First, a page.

Want to know why hardware and software makers are putting so much emphasis into the mobile market? It's because the mobile market is a ginormous freight train that keeps picking up passengers along the way. According to a recent survey by Pew Research Center's Project for Excellence in Journalism (PEJ) and The Economist Group, 22 percent of all adults living in the U.S. own a tablet, 44 percent own a smartphone, and half of them own either one.
In what's being described as "just the beginning of Intel's effort in the tablet market," the world's largest chip maker unveiled its Atom Z2760 processor (codenamed Clover Trail) for Windows 8 tablets. According to Intel, the spunky Atom chip allows for the thinnest, lightest tablets built on the company's architecture -- as thin as 8.5 mm and 1.5 pounds -- and lends itself to long lasting battery life, enough to watch 10 hours of local HD video.
Amazon found itself in a bit of hot water with potential customers last week when it was revealed that new Kindle Fire tablets would ship with home screen ads on by default. The decision to not allow people to purchase a slightly more expensive model without “special offers” flew in the face of the companies pre-existing policies, and represented yet another shift in the company’s ongoing razor and razor blade business model for digital media. In response to all the controversy, Amazon has quickly changed direction, and has agreed to scrap ads for a modest $15 fee.
Amazon may have ignited a price war with the introduction of new Kindle Fire models starting at $159, and $199 (and up) for the HD variants. However, the low prices come with a couple of caveats. First and foremost. every new Kindle Fire tablet comes with what Amazon calls "special offers" that appear on the lock screen. These are essentially ads in the form of money saving offers. Secondly, if you want a wall charger, that's a $10 add-on. Let's take a closer look.
We already know that the Windows RT version of Microsoft’s Surface tablet will make its retail debut on October 26, the same day as Windows 8’s global release, but surprisingly not a lot is known about third-party devices running the ARM-friendly flavor of Windows at this stage, with the Asus Tablet 600 being about the only confirmed third-party Windows RT device as of now. Now, Microsoft is requesting just a bit more patience from those currently holding their breath, as other vendors are expected to unveil their Windows RT offerings very soon.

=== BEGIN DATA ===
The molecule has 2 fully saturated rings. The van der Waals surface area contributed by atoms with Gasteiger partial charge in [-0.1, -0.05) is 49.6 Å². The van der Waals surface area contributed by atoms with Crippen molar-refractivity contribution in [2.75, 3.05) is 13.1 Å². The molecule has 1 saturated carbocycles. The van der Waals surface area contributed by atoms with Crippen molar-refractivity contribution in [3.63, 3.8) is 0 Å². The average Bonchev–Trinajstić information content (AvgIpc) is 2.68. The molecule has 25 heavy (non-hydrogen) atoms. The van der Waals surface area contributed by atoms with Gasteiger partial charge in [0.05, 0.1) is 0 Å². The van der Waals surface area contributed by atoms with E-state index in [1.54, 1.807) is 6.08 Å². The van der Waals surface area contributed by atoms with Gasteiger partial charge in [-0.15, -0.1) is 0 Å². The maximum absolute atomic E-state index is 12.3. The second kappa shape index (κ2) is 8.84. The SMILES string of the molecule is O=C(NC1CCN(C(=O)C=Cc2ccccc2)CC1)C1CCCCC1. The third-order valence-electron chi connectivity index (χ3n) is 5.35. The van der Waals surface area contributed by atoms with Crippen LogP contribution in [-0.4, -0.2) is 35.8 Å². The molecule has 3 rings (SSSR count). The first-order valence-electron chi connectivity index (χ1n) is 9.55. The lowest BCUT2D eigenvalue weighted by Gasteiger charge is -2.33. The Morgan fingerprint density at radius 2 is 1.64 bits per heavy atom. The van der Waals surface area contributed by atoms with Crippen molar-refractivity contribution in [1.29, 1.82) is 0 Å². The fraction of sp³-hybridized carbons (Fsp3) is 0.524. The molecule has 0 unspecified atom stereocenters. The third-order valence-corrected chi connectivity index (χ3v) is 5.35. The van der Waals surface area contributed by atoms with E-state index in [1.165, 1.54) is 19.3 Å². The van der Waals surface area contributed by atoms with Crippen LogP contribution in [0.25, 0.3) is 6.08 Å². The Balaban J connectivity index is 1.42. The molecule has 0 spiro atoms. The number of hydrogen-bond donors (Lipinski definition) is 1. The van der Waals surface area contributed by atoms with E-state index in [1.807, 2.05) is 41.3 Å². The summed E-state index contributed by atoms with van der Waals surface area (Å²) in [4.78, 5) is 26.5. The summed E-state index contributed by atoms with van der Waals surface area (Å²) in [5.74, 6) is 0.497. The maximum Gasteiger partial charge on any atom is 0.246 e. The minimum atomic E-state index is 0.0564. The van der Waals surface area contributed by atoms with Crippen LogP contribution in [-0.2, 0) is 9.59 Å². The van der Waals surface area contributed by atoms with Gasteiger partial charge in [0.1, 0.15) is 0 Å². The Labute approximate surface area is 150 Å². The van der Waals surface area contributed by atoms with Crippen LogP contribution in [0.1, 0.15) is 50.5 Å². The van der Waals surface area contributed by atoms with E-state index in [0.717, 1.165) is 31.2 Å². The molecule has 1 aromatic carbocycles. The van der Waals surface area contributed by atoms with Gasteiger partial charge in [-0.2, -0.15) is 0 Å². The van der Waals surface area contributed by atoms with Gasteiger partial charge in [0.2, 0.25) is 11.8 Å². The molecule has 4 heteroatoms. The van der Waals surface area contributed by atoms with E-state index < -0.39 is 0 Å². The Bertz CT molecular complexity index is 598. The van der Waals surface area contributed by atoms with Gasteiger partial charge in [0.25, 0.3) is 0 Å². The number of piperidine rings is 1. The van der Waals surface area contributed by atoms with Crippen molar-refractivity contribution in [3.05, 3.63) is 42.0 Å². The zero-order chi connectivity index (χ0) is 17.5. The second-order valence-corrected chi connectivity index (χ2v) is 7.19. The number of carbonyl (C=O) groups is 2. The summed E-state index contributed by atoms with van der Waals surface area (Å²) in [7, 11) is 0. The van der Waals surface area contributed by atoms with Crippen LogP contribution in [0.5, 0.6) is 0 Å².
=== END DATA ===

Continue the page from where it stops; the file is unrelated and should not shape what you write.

They won’t come right out and say it, but a recent price cut on the Nook Tablet family can only mean one thing, Nexus 7’s are back in stock. The Barnes and Noble devices aren’t even close to being the best Android tablet option out there these days, however for those invested in the B&N platform they are still a very capable device. Additionally, if reading is going to be your primary use for a tablet, these budget devices will fit the bill quite nicely.
DRAM makers have been struggling with falling memory prices for a few years now, and at one point in 2008, Adata chairman Simon Chen declared the DRAM market was the worst it's been in 15 years. Fast forward to today and DRAM players have found their saving grace in the mobile sector. While PC memory is still dirt cheap, mobile DRAM is on a record pace in terms of revenue.
Ah, irony. Google really wants the Nexus 7 tablet to sell well, so it's gone ahead and created a commercial showing off a bunch of the nifty things the tiny little Wi-Fi tablet can do. The goal of advertising is to raise awareness and drive sales, of course, but if anybody sees the ad and ventures over to the Google Play store to pick up a Nexus 7, they'll be greeted with a "Coming Soon" sign -- at least if they want the $250 16GB version.
Here at Maximum PC we love to refresh our hardware with a new OS. Windows 8 is controversial, but given time who knows, we might actually warm up to it. Most consumers on the other hand don’t typically upgrade just software, they will pick up Windows 8 on a new PC. Hardware makers usually count on a new version of the OS to spur a new round of consumer spending, and according to Intel, OEM’s have over 20 Atom-based Windows 8 tablets coming down the pipe, along with 140 new Ultrabooks.